Ah, the readers have done it again! Today a comment came from Christina (who, like me, grew up in the Queensborough area, and who has deep roots here) that contained a most interesting idea. Christina has been doing some research in response to my recent post wondering about the origins of the ground-floor room at the Manse that is now the bathroom. (The issue being that in 1888, when the Manse was built, there were no indoor bathrooms. So what was that room originally used for?)
Christina did a simple and smart thing: she phoned her dad, who lives not far from here – he is the reeve of neighbouring Madoc Township – and whose grandparents (whom I remember from youngest childhood) lived in a house across the way from the Manse. And she asked him if he remembered the interior layout of the Manse’s first floor before the days of indoor plumbing.
And what Christina’s dad told her has struck a chord with me. He told her that as far as he can recall, the room that is now (and was in the 1960s, when I was a kid growing up in this house) the bathroom was, previously, the minister’s study.
That makes perfect sense to me. The bathroom is just inside the front door and directly off the kitchen, where back in the days of my childhood (and doubtless for all the years before that of the Manse’s existence), there was a wood stove that heated the house and served as its focal point. If that room had been the minister’s study, it would always have been warm, which would have been comfortable not only for him (it would always have been a “he” in those days) but also for any parishioners who came to see him. Meanwhile, those others who dwelt in the Manse (the minister’s wife and children) would have been able to hustle those visiting parishioners directly into the study once they were inside the front door, close the study door behind them, and resume regular life. And maybe the visitors wouldn’t even have had time to notice if there was a bit of dirt on the kitchen floor or dust on a shelf somewhere!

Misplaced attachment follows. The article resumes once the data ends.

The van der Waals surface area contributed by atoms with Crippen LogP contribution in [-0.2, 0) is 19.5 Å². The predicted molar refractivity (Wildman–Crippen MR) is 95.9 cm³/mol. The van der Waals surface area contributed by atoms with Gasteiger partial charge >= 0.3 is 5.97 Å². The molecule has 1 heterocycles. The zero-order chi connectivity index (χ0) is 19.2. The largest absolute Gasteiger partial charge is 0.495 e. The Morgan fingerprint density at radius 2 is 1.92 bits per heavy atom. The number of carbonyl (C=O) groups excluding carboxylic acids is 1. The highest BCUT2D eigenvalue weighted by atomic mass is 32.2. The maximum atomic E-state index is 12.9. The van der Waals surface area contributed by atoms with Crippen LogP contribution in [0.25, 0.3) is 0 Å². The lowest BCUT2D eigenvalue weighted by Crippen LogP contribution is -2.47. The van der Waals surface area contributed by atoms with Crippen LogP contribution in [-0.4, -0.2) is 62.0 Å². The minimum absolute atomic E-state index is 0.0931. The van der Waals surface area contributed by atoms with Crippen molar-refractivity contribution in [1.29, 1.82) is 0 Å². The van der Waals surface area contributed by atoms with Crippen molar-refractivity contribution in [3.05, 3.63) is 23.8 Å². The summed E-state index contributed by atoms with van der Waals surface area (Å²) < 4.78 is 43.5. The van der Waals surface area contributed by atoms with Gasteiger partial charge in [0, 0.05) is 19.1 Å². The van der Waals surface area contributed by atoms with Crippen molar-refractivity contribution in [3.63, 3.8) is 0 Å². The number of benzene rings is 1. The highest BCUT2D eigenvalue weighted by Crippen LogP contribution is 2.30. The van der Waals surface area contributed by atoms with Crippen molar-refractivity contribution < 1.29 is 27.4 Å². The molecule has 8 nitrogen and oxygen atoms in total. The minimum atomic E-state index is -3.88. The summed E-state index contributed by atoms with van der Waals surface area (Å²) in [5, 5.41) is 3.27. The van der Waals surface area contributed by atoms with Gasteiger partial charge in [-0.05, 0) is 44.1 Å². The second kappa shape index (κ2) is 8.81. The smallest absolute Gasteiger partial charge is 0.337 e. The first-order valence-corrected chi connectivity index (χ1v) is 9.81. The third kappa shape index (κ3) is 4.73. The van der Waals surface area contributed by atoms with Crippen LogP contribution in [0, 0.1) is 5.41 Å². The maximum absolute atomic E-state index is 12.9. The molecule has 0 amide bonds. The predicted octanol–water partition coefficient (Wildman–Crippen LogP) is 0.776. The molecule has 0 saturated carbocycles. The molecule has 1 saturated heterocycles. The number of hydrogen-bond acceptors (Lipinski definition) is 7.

Yes, I have a good feeling about this study idea.
Which is not to say that I think our current bathroom should be returned to being a study; I thoroughly love the upstairs room that was my father‘s study when I was a kid, and that is now, in our day, still a study, a cozy room stuffed with books. The current bathroom will in all likelihood be turned into some combination of mud room/powder room/laundry room.
But I get huge satisfaction out of feeling that I might now have the solution to The Mystery of the Manse Bathroom. And I thank Christina (and her dad) for making me feel like Nancy Drew!